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Spinning Around

Spin In Sunday

After a summer hiatus the Dublin Spin-In is back, and it’s happening this Sunday the 22nd of September from 1pm – 3pm on the balcony/stage area in the Powerscourt Centre. This is just around the corner from the shop and the ever-lovely Pepper Pot Cafe (who do a, frankly, epic Sunday brunch menu).

Never picked up a Drop Spindle before? No problem, this is the place to start. Everyone is welcome, even if you are just curious and want to see what it’s all about! There’ll be a least one wheel spinner there too and that’s always fun to watch (and sometimes quite hypnotic too).

Gorgeous fibre, new friends and fresh coffee – sounds like a perfect Sunday afternoon! Who’s with us?

Helping

Next Saturday, September 14th, we crafters get to do some good. For the third year running, HandmAid, the Dublin charity craft day, is happening in the Damer Hall on Stephen’s Green, from 10.30am to 4.30pm. You’ll find full details over on their website at this link.

This year every cent raised goes to the Capuchin Day Centre for Homeless People, who provide close on a thousand meals a day for men, women and children (this Irish Times article about the work they do is an informative and sobering read).

If you haven’t been to HandmAid before, it’s a day of craft and good will down the granite steps of the Damer Hall:

At the bottom of the stairs, there’s a big room simply full of delight. You can take a class (there’s a huge range of classes from origami to wheel spinning, and you can book online at this link), you can enjoy tea or coffee and bake-sale cake, you can sit and stitch with friends…

…and there’s a huge heaping market stall: there’s terrific yarn and craft supplies at extremely reduced prices (made possible by the generosity of many businesses and individuals), there’s paper patterns and books, there’s finished objects to buy…

This is how we can make a difference. Let’s!

All photos in this post are the work of Julie of halfadreamaway.com, © handmAid, and used with permission.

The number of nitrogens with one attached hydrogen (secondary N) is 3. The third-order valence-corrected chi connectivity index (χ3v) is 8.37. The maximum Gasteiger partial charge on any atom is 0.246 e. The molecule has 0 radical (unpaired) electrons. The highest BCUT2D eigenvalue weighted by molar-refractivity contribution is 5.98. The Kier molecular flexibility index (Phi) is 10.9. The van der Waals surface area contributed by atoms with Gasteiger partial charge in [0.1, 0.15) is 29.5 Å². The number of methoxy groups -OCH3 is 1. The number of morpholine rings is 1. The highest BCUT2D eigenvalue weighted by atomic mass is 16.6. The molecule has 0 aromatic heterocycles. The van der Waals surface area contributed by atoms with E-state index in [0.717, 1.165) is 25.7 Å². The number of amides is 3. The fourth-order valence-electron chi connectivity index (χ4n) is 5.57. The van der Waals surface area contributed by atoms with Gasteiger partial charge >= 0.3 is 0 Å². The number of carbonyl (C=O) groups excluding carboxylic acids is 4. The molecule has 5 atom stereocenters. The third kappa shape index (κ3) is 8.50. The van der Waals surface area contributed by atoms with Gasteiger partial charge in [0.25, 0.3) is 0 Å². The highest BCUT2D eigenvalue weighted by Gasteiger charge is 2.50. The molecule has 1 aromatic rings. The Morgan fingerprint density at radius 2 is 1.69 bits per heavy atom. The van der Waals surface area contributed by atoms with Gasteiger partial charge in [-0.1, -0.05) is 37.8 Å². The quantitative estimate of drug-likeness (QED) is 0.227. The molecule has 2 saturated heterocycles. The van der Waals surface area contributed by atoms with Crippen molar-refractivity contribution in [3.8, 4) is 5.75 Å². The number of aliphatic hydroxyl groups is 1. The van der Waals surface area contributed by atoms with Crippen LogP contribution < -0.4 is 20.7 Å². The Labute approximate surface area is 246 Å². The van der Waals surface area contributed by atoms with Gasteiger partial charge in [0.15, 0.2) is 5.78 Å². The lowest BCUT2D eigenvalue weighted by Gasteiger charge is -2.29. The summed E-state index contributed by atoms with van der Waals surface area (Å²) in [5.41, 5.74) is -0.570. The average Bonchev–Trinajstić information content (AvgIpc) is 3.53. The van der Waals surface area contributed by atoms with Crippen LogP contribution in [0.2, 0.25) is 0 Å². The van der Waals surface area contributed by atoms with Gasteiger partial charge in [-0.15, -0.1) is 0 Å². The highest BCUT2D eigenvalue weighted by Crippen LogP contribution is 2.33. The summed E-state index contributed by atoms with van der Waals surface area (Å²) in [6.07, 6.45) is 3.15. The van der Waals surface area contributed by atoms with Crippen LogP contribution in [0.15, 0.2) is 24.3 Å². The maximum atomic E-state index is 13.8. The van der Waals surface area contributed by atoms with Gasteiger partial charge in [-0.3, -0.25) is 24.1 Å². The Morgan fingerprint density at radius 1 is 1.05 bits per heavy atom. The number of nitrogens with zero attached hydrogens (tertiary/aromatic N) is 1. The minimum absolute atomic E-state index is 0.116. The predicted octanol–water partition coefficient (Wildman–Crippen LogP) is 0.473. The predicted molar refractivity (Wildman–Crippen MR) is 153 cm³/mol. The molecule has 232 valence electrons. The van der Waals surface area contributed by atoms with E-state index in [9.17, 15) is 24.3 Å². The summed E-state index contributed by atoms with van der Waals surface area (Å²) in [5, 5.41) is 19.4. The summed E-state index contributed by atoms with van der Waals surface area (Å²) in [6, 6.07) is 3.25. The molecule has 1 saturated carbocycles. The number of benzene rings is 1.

The Happy Couple

That’s our Nadia right there, with her handsome beau John. And while Nadia is wearing a stunning Stripe Study shawl, that’s not the purpose of sharing these pictures with you here, oh no…

This lovely couple are getting married next Monday the 2nd of September and, of course, most of the TIK family will be in attendance. It’s going to be a wonderful day and it’ll be photographed by the supremely talented and very artistic Julie of Half a Dream Away (Julie also shot these engagement pictures of Nadia and John).

For this reason the shop will close at the earlier time of 4.30pm that day. We also won’t be opening this coming Sunday the 1st of September – the official “Winter Hours” will start from Sunday the 8th when we will be back open between 1pm and 5pm.

We’re very lucky to have Nadia as part of the TIK Crew and we’re delighted that her big day is almost upon us! We hope you’ll join us is wishing the Happy Couple a fabulous day next Monday and a lifetime of happiness together.

In the trees

Red letter day

We have two announcements in one today! On Saturday 5th October, we’ll be hosting not one but two wonderful workshops, led by internationally renowned designers!

In the morning, Gudrun Johnston will be giving a class on Shetland lace. She’s the designer of many This Is Knit favourites, including the Aestlight shawl. Lisa and Jacqui each knitted one each last year – you can see the two of them in the picture above. They’re the perfect examples of the techniques that will be taught in the workshop.

Gudrun was born in Shetland, and is carrying forward that great tradition in her mother’s footsteps. Her designs, which you can see in this Ravelry link, combine innovative techniques with long-established stitch patterns. It will be a privilege to welcome her to Dublin and this will be a terrifically exciting class. You can nab a place at this booking link.


(Image © Mary Jane Mucklestone and used with permission)